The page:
On the question of applicable law in relation to the torts alleged by the Claimants, the Judge noted that this is governed by Article 4 of the Regulation No 864/2007 (Rome II), retained in English law in amended form by virtue of section 3 of the European Union (Withdrawal) Act 2018 (“Article 4”) and the Law Applicable to the Contractual Obligations and Non-Contractual Obligations (Amended etc) (EU exit) Regulations 2019 (reg 11). Under Article 4 the general rule is that the law applicable to a non-contractual obligation arising out of a tort/delict shall be the law of the country in which the damage occurs, irrespective of the country in which the event giving rise to the damage occurred and irrespective of the country in which the indirect consequences of that event occurred.

In support of their application, the Defendants argued, inter alia, that the Claimants have no realistic prospect of success of establishing that English law applies pursuant to Article 4 and that the Court should determine that the applicable law is Indian law. The Claimants on the other hand argued that the application of Article 4 was complex and that in the present case, its application provided for a number of possible answers “of which India was the least likely”. The Claimants contended that England or the UAE were the stronger contenders because these were the places where the Claimants either signed the Sale and Purchase Agreement by which they sold their shareholding or by the physical handing over of the share certificates by the Claimants to the purchasers, which took place in the UAE.

On this point, the Judge stated that “the Claimants plainly have the better of the argument and if I were to go further and to “grasp the nettle” I would hold that the law applicable to the Claimants’ claims against each of the Defendants is English law.” However, he acknowledged that it was not necessary for him to do so, on the Defendants’ application. Instead, he concluded that it is “enough that the Claimants are able to establish, at this stage and when put to the test by the Defendants, that their case that Article 4 leads to the result that English law applies has a more than realistic prospect of success.” Further, he noted that the “application of Article 4(1) points variously to England, the UAE and Kenya”.
In terms of the application of Section 32 of the Limitation Action 1980, the Judge stated that the Claimants must establish that they have a realistic prospect of establishing, at trial, that they did not discover or could not with reasonable due diligence have discovered the fraud and the involvement of the Defendants in it before 16 February 2016. Summarising the principles to be applied under Section 32 (in paragraph 54 of his judgment), the Judge concluded that he did not consider that the Claimants could have fully discovered the claims and brought them into court before 16 February 2016 or, in order words, that “there is a realistic prospect of success of the Claimants arguing that the essential facts for the cause of action in relation to “the fraud” could not have been discovered so as to be pleaded before 16 February 2016.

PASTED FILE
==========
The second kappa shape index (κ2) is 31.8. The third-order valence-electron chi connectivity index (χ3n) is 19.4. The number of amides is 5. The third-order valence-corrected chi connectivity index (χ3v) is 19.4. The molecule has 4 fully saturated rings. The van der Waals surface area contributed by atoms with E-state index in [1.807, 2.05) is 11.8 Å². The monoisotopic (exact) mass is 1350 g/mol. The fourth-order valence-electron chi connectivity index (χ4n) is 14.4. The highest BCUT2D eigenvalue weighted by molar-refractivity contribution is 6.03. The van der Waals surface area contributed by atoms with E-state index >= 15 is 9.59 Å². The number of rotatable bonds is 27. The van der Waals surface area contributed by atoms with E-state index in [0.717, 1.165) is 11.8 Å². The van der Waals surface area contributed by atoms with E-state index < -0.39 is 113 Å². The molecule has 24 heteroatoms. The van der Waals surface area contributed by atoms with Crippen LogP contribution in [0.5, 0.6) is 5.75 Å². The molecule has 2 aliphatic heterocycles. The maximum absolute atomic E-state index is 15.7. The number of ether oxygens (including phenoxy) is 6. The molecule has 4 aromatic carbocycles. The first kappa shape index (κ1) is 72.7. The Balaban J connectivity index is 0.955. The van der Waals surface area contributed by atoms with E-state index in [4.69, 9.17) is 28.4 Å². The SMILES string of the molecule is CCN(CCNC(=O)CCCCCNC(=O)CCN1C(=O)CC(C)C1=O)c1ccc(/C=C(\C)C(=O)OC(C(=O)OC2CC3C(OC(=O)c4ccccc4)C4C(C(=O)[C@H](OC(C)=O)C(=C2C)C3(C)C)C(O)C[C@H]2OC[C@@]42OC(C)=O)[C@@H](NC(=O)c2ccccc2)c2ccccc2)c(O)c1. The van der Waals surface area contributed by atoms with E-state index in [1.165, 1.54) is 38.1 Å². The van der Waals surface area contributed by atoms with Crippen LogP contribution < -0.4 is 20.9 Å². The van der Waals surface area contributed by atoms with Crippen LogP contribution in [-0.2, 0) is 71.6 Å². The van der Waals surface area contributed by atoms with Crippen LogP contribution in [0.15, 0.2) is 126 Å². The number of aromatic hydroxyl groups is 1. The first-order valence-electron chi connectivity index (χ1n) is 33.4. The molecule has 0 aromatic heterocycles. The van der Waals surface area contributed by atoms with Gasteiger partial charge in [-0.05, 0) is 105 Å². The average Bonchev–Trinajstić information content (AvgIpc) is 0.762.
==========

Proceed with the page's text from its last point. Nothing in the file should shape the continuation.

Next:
In terms of limitation, he noted that, whilst the 2022 Proceedings are prima facie out of time in both jurisdictions (as the causes of action began after the sale in or around September 2015), the Claimants had shown they have a strong arguable case, which has a more than realistic prospect of success, that they did not and could not have discovered the relevant facts to enable them to make their claims in the 2022 Proceedings until much later. Therefore, the relevant starting date for the limitation period under English law was accordingly postponed.

The Court has also rejected the second ground of the Defendants application, that the Claimants, when applying for permission ex parte, failed to comply with their duty to make a full and fair presentation of material matters.

The decision reinforces the requirements for establishing English law applies pursuant to the provisions of Article 4 of the Regulation No 864/2007 (Rome II), in the context of an interim application. The decision also reinforces the principles to be applied under Section 32 of the Limitation Act 1980.

Should you wish to discuss this in more detail, please do not hesitate to contact Kate Rigby or Ligia Bob, or the Partner with whom you usually deal.